When I met him the second time at a crossroad, he was consuming a frugal meal of fruits. He looked at me with half banana still in his hand, while in less than a minute I vomited upon him all findings so far and my anguish and anxiety to receive a feedback on my research on the forces motivating the sinful behavior in the human nature.

“Xavier, I said, I am confused since I draw a lot more joy and happiness from sinning than I have from practicing a life of virtue. All these “good” behaviors, seem to be unnatural and paved with enormous probation and sacrifice. How can this generate joy?”

“Roberto, he answered, what you are describing is an attempt to attain sainthood. There are much smaller steps to be taken.” He then suggested to reflect on my experience to realize that the joy and happiness resulting from indulging in a sinful behaviour is of materialistic nature and often of short duration. On the contrary, the practice of the virtue, is of higher intensity and longlasting. “For instance, he added, your sharing with me your doubts is an act of Humility which is indeed helping me in facing the doubts of my own”.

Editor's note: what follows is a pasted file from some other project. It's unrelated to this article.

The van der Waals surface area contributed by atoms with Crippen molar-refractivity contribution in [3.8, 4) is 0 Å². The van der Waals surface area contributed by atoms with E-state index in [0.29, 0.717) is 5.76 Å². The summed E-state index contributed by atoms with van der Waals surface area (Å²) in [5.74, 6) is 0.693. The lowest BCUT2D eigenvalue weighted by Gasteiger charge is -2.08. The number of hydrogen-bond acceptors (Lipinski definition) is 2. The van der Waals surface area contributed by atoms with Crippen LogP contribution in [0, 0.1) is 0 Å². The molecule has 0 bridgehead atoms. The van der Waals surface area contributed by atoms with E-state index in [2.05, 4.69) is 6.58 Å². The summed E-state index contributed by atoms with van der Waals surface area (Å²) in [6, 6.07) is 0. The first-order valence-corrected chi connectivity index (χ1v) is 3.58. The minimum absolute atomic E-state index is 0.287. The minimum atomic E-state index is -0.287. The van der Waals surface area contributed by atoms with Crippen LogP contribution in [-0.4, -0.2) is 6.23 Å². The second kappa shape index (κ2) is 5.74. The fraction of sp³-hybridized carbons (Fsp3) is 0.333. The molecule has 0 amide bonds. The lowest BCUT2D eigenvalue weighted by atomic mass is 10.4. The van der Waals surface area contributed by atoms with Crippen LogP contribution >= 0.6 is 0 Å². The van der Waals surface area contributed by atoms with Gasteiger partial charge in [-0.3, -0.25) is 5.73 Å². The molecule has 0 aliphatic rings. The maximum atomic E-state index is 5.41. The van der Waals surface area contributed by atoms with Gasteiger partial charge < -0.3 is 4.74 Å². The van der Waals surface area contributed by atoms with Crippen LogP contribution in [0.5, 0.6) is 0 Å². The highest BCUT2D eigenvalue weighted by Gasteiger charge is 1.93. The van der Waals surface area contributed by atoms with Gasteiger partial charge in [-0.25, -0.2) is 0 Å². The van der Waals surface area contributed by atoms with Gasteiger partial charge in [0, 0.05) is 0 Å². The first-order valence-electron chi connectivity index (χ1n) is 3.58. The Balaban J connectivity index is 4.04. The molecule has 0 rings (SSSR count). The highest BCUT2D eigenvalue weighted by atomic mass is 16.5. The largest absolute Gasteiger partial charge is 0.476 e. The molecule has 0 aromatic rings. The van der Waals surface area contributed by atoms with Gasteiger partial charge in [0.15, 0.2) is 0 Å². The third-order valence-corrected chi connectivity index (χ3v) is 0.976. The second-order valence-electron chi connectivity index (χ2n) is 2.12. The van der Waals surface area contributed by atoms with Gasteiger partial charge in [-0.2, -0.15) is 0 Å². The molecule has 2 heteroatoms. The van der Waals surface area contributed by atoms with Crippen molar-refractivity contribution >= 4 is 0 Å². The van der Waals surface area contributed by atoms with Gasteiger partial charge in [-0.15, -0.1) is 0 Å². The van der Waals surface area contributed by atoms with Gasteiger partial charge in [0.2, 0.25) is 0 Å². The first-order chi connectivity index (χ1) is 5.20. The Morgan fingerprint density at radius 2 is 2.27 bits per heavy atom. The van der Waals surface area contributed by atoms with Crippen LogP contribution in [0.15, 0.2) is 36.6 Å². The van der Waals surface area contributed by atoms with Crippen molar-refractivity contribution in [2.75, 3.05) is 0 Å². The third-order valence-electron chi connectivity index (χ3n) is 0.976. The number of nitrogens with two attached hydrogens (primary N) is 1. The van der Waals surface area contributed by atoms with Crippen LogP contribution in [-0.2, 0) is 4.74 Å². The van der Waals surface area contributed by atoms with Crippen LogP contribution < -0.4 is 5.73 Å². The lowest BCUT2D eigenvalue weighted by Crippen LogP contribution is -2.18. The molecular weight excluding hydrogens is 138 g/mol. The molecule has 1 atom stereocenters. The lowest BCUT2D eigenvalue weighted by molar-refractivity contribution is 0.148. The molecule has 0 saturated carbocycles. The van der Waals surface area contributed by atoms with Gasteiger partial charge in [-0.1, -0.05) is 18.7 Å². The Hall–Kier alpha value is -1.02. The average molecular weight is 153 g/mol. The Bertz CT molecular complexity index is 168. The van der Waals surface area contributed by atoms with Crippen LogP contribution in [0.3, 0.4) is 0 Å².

Later he made me reflect on how the concept of sacrifice is often associated just to a forced abstinence.  Unless you can attain “sobriety” from a particular DS and therefore freedom of choice, your mind will always pull you down to the fake pleasure of sin. He used expressions often associated to the psychological dependency from substances. “Yes, he concluded, sinning is like taking drugs. You know they will kill you, at least spiritually, but you often cannot break free on your own will. What you need is a spiritual program that can guide you out. May this Camino be the spiritual program that will help you to break free from your own patterns”.